In honor of the iPhone launch, The Reg has a brief informed review of the Apple's Newton. The only comments I'd add is that $600 in 1993 is about $800 now (inflation adjusted) and that in addition to having workable handwriting recognition the PalmPilot was less about 1/4 the price and 1/3 the size and weight of the Newton. The original PalmPilot was pocketable, affordable, rugged, ultra-reliable, and extremely responsive -- attributes that have been neglected since.
The most interesting part of this essay, however, is that it illustrates a principal that geeks like me, and inventors in general, struggle with on a regular basis. "Progress" is not always progressive. Key functionality can go away, and not return for decades.
The capabilities of the Newton were not only advanced for their day, they are advanced fourteen years later. Yes, in the better part of two decades, moving on to one-fifth of a century, we have not equaled the capabilities of the Newton. In particular, the ways we manage structured data and data relationships has barely changed from the 1980s; the Newton was an attempt at a far more sophisticated approach.
Of course computer scientists know all about this. Hint - never mention Smalltalk (1971) or LISP (1958, the latter inspired parts of the NetwonOS) to one of them. Geeks of a certain generation still bemoan the death of MORE 3.1, GrandView, Agenda, etc. My Samsung i500 had numerous data-oriented capabilities that the iPhone lacks. Nothing syncs with a desktop as well as the original Palm (because one company owned both ends of the sync transaction and, unlike Microsoft, built them together) and no handwriting input environment works as well as Graffiti One.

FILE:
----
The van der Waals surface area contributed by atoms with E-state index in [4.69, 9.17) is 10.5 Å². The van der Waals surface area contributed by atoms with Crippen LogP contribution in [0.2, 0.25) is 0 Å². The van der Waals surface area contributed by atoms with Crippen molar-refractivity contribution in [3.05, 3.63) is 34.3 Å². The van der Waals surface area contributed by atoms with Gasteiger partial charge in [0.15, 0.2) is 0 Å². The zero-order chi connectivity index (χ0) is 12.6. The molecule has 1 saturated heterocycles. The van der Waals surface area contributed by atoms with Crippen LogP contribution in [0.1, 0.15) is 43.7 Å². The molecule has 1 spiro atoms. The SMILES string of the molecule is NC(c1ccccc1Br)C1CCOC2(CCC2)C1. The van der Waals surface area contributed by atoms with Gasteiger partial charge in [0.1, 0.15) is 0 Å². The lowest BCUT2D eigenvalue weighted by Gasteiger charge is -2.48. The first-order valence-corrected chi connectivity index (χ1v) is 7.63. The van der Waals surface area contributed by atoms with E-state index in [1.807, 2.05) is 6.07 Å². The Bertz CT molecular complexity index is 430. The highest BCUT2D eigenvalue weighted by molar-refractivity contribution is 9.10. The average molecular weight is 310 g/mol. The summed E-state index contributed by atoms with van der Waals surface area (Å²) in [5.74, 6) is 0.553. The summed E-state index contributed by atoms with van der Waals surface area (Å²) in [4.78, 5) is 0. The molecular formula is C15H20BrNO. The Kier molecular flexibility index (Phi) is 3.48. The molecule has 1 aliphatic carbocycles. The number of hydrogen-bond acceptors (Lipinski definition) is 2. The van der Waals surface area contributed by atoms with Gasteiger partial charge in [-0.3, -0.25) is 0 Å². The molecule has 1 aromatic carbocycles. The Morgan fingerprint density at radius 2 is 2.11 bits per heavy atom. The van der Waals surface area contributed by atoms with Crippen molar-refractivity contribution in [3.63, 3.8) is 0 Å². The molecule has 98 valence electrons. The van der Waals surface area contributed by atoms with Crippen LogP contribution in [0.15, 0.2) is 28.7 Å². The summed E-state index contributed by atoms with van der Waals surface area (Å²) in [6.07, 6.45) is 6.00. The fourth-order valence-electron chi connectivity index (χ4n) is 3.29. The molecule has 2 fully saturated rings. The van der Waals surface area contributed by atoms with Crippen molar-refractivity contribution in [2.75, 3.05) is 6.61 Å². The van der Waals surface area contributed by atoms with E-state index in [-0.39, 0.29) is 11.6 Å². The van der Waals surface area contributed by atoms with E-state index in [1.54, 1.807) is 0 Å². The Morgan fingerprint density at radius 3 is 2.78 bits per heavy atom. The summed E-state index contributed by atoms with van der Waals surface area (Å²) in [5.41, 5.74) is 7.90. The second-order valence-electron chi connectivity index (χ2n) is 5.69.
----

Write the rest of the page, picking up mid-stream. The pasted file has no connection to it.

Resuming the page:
The sad truth is that what people like me want and need is not what the mass market wants and needs. The Newton was built for me, but, as some point out, that's wee bit of a small market. The Palm was built for me, but that turned out to be a small market after all. And so on.
And so we make do. Even if Apple never adds anything to the iPhone* I'll eventually give up on a vast amount of current capability and adapt to the tools that are available and supported -- even when that's a step backwards.
* I'm hoping they omitted search because they couldn't fit Spotlight into their currently available footprint, cut and paste because something went wrong at the last minute, and task management because they want to sell a "pro" product for more money. I know, I'm pathetic.